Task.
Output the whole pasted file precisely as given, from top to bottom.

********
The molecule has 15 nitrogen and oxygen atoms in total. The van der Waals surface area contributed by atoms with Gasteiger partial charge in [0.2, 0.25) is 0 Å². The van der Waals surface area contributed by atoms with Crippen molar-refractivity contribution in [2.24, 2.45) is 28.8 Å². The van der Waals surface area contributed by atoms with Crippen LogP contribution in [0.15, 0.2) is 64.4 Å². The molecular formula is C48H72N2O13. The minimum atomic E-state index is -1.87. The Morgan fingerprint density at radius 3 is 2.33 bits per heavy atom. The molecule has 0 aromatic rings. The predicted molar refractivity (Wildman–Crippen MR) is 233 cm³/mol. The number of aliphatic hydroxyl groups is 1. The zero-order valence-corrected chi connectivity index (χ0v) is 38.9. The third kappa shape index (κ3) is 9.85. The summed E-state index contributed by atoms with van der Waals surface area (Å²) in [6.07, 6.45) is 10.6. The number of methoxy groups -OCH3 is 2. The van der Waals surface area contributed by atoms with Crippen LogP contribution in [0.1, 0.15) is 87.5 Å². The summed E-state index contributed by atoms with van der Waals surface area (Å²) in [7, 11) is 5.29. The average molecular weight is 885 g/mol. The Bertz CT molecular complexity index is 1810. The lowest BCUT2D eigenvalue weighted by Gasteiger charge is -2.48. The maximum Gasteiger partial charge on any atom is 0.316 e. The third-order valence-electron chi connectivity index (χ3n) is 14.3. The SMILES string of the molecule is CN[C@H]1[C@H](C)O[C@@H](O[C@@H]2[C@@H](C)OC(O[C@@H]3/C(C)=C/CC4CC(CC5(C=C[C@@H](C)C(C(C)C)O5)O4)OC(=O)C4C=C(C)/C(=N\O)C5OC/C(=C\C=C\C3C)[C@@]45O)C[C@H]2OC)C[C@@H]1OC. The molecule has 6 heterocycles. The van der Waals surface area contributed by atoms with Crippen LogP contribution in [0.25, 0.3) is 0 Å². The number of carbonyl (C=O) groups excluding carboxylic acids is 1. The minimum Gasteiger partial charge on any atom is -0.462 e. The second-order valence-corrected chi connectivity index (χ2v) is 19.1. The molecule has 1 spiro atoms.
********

The molecule has 15 nitrogen and oxygen atoms in total. The van der Waals surface area contributed by atoms with Gasteiger partial charge in [0.2, 0.25) is 0 Å². The van der Waals surface area contributed by atoms with Crippen molar-refractivity contribution in [2.24, 2.45) is 28.8 Å². The van der Waals surface area contributed by atoms with Crippen LogP contribution in [0.15, 0.2) is 64.4 Å². The molecular formula is C48H72N2O13. The minimum atomic E-state index is -1.87. The Morgan fingerprint density at radius 3 is 2.33 bits per heavy atom. The molecule has 0 aromatic rings. The predicted molar refractivity (Wildman–Crippen MR) is 233 cm³/mol. The number of aliphatic hydroxyl groups is 1. The zero-order valence-corrected chi connectivity index (χ0v) is 38.9. The third kappa shape index (κ3) is 9.85. The summed E-state index contributed by atoms with van der Waals surface area (Å²) in [6.07, 6.45) is 10.6. The number of methoxy groups -OCH3 is 2. The van der Waals surface area contributed by atoms with Crippen LogP contribution in [0.1, 0.15) is 87.5 Å². The summed E-state index contributed by atoms with van der Waals surface area (Å²) in [7, 11) is 5.29. The average molecular weight is 885 g/mol. The Bertz CT molecular complexity index is 1810. The lowest BCUT2D eigenvalue weighted by Gasteiger charge is -2.48. The maximum Gasteiger partial charge on any atom is 0.316 e. The third-order valence-electron chi connectivity index (χ3n) is 14.3. The SMILES string of the molecule is CN[C@H]1[C@H](C)O[C@@H](O[C@@H]2[C@@H](C)OC(O[C@@H]3/C(C)=C/CC4CC(CC5(C=C[C@@H](C)C(C(C)C)O5)O4)OC(=O)C4C=C(C)/C(=N\O)C5OC/C(=C\C=C\C3C)[C@@]45O)C[C@H]2OC)C[C@@H]1OC. The molecule has 6 heterocycles. The van der Waals surface area contributed by atoms with Crippen LogP contribution in [0.25, 0.3) is 0 Å². The number of carbonyl (C=O) groups excluding carboxylic acids is 1. The minimum Gasteiger partial charge on any atom is -0.462 e. The second-order valence-corrected chi connectivity index (χ2v) is 19.1. The molecule has 1 spiro atoms.